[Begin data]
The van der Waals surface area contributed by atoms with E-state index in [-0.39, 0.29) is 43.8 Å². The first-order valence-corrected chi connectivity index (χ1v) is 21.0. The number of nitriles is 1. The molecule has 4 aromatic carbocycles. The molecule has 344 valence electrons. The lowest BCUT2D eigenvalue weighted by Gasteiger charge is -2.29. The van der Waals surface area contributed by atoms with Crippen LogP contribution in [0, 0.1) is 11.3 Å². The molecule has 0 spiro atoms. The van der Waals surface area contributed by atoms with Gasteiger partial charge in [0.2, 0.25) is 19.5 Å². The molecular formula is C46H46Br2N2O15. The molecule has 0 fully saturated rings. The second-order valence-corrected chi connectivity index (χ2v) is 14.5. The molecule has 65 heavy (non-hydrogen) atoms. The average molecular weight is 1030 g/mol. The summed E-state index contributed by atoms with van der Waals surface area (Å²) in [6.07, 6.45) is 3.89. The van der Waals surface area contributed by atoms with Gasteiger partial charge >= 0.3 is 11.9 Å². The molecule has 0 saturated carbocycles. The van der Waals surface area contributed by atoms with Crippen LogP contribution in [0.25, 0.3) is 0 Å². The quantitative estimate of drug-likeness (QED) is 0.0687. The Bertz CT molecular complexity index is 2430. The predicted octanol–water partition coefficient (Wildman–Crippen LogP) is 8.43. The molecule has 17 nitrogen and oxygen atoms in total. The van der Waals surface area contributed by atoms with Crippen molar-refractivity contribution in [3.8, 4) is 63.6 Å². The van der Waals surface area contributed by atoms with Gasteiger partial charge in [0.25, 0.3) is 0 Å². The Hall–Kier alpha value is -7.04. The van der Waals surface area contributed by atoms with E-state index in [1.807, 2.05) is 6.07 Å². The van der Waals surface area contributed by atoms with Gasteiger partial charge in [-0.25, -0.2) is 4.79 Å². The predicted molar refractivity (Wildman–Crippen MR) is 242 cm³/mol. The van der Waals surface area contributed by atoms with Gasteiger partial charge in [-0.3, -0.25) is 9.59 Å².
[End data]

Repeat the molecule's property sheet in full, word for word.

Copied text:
The van der Waals surface area contributed by atoms with E-state index in [-0.39, 0.29) is 43.8 Å². The first-order valence-corrected chi connectivity index (χ1v) is 21.0. The number of nitriles is 1. The molecule has 4 aromatic carbocycles. The molecule has 344 valence electrons. The lowest BCUT2D eigenvalue weighted by Gasteiger charge is -2.29. The van der Waals surface area contributed by atoms with Crippen LogP contribution in [0, 0.1) is 11.3 Å². The molecule has 0 spiro atoms. The van der Waals surface area contributed by atoms with Gasteiger partial charge in [0.2, 0.25) is 19.5 Å². The molecular formula is C46H46Br2N2O15. The molecule has 0 fully saturated rings. The second-order valence-corrected chi connectivity index (χ2v) is 14.5. The molecule has 65 heavy (non-hydrogen) atoms. The average molecular weight is 1030 g/mol. The summed E-state index contributed by atoms with van der Waals surface area (Å²) in [6.07, 6.45) is 3.89. The van der Waals surface area contributed by atoms with Gasteiger partial charge >= 0.3 is 11.9 Å². The molecule has 0 saturated carbocycles. The van der Waals surface area contributed by atoms with Crippen LogP contribution in [0.25, 0.3) is 0 Å². The quantitative estimate of drug-likeness (QED) is 0.0687. The Bertz CT molecular complexity index is 2430. The predicted octanol–water partition coefficient (Wildman–Crippen LogP) is 8.43. The molecule has 17 nitrogen and oxygen atoms in total. The van der Waals surface area contributed by atoms with Crippen molar-refractivity contribution in [3.8, 4) is 63.6 Å². The van der Waals surface area contributed by atoms with Gasteiger partial charge in [0.25, 0.3) is 0 Å². The Hall–Kier alpha value is -7.04. The van der Waals surface area contributed by atoms with E-state index in [1.807, 2.05) is 6.07 Å². The van der Waals surface area contributed by atoms with Gasteiger partial charge in [-0.25, -0.2) is 4.79 Å². The predicted molar refractivity (Wildman–Crippen MR) is 242 cm³/mol. The van der Waals surface area contributed by atoms with Gasteiger partial charge in [-0.3, -0.25) is 9.59 Å².